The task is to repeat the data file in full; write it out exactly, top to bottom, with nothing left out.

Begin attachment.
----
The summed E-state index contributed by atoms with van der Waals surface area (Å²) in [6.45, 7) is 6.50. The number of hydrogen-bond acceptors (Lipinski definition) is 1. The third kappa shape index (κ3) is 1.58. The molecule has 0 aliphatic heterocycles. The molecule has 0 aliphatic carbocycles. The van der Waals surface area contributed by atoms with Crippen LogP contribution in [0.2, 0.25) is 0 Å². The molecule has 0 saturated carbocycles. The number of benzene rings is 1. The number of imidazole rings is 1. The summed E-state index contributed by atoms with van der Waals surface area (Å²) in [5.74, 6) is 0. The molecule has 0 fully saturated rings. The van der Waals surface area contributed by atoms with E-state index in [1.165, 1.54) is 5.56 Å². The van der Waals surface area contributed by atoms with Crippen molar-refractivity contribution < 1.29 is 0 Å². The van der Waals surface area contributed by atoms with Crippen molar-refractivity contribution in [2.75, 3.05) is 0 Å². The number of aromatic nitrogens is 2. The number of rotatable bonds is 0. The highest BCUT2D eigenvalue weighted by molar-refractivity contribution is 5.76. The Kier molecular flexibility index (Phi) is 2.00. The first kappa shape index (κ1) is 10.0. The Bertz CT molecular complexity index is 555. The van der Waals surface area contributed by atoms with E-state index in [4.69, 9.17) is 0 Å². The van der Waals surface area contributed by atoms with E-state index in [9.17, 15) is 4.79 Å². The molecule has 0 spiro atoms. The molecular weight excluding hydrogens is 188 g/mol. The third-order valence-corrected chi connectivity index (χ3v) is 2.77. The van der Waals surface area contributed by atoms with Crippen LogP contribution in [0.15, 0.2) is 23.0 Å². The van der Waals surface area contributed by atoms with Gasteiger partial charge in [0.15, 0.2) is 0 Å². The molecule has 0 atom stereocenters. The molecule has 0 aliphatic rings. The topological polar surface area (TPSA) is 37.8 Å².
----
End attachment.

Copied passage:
The summed E-state index contributed by atoms with van der Waals surface area (Å²) in [6.45, 7) is 6.50. The number of hydrogen-bond acceptors (Lipinski definition) is 1. The third kappa shape index (κ3) is 1.58. The molecule has 0 aliphatic heterocycles. The molecule has 0 aliphatic carbocycles. The van der Waals surface area contributed by atoms with Crippen LogP contribution in [0.2, 0.25) is 0 Å². The molecule has 0 saturated carbocycles. The number of benzene rings is 1. The number of imidazole rings is 1. The summed E-state index contributed by atoms with van der Waals surface area (Å²) in [5.74, 6) is 0. The molecule has 0 fully saturated rings. The van der Waals surface area contributed by atoms with E-state index in [1.165, 1.54) is 5.56 Å². The van der Waals surface area contributed by atoms with Crippen molar-refractivity contribution < 1.29 is 0 Å². The van der Waals surface area contributed by atoms with Crippen molar-refractivity contribution in [2.75, 3.05) is 0 Å². The number of aromatic nitrogens is 2. The number of rotatable bonds is 0. The highest BCUT2D eigenvalue weighted by molar-refractivity contribution is 5.76. The Kier molecular flexibility index (Phi) is 2.00. The first kappa shape index (κ1) is 10.0. The Bertz CT molecular complexity index is 555. The van der Waals surface area contributed by atoms with E-state index in [4.69, 9.17) is 0 Å². The van der Waals surface area contributed by atoms with E-state index in [9.17, 15) is 4.79 Å². The molecule has 0 spiro atoms. The molecular weight excluding hydrogens is 188 g/mol. The third-order valence-corrected chi connectivity index (χ3v) is 2.77. The van der Waals surface area contributed by atoms with Crippen LogP contribution in [0.15, 0.2) is 23.0 Å². The van der Waals surface area contributed by atoms with Gasteiger partial charge in [0.15, 0.2) is 0 Å². The molecule has 0 atom stereocenters. The molecule has 0 aliphatic rings. The topological polar surface area (TPSA) is 37.8 Å².